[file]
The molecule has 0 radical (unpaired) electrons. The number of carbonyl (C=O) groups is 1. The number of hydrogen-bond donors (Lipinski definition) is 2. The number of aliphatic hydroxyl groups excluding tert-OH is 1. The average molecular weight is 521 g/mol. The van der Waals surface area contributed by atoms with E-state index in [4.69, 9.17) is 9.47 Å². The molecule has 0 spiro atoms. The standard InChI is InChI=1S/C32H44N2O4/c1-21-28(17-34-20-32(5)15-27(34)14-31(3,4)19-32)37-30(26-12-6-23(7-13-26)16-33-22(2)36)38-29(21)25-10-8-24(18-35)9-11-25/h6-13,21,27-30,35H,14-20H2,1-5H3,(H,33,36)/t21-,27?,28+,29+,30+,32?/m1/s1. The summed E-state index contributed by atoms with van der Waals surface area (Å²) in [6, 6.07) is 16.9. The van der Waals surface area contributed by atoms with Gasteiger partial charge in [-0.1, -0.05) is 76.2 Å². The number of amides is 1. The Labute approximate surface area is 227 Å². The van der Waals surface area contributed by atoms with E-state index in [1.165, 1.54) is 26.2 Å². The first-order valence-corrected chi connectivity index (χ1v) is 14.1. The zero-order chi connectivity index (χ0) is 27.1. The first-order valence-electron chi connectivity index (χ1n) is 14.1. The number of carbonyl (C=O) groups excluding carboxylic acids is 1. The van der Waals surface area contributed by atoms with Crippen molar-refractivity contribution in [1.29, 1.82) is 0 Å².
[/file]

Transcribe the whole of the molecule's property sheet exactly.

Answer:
The molecule has 0 radical (unpaired) electrons. The number of carbonyl (C=O) groups is 1. The number of hydrogen-bond donors (Lipinski definition) is 2. The number of aliphatic hydroxyl groups excluding tert-OH is 1. The average molecular weight is 521 g/mol. The van der Waals surface area contributed by atoms with E-state index in [4.69, 9.17) is 9.47 Å². The molecule has 0 spiro atoms. The standard InChI is InChI=1S/C32H44N2O4/c1-21-28(17-34-20-32(5)15-27(34)14-31(3,4)19-32)37-30(26-12-6-23(7-13-26)16-33-22(2)36)38-29(21)25-10-8-24(18-35)9-11-25/h6-13,21,27-30,35H,14-20H2,1-5H3,(H,33,36)/t21-,27?,28+,29+,30+,32?/m1/s1. The summed E-state index contributed by atoms with van der Waals surface area (Å²) in [6, 6.07) is 16.9. The van der Waals surface area contributed by atoms with Gasteiger partial charge in [-0.1, -0.05) is 76.2 Å². The number of amides is 1. The Labute approximate surface area is 227 Å². The van der Waals surface area contributed by atoms with E-state index in [1.165, 1.54) is 26.2 Å². The first-order valence-corrected chi connectivity index (χ1v) is 14.1. The zero-order chi connectivity index (χ0) is 27.1. The first-order valence-electron chi connectivity index (χ1n) is 14.1. The number of carbonyl (C=O) groups excluding carboxylic acids is 1. The van der Waals surface area contributed by atoms with Crippen molar-refractivity contribution in [1.29, 1.82) is 0 Å².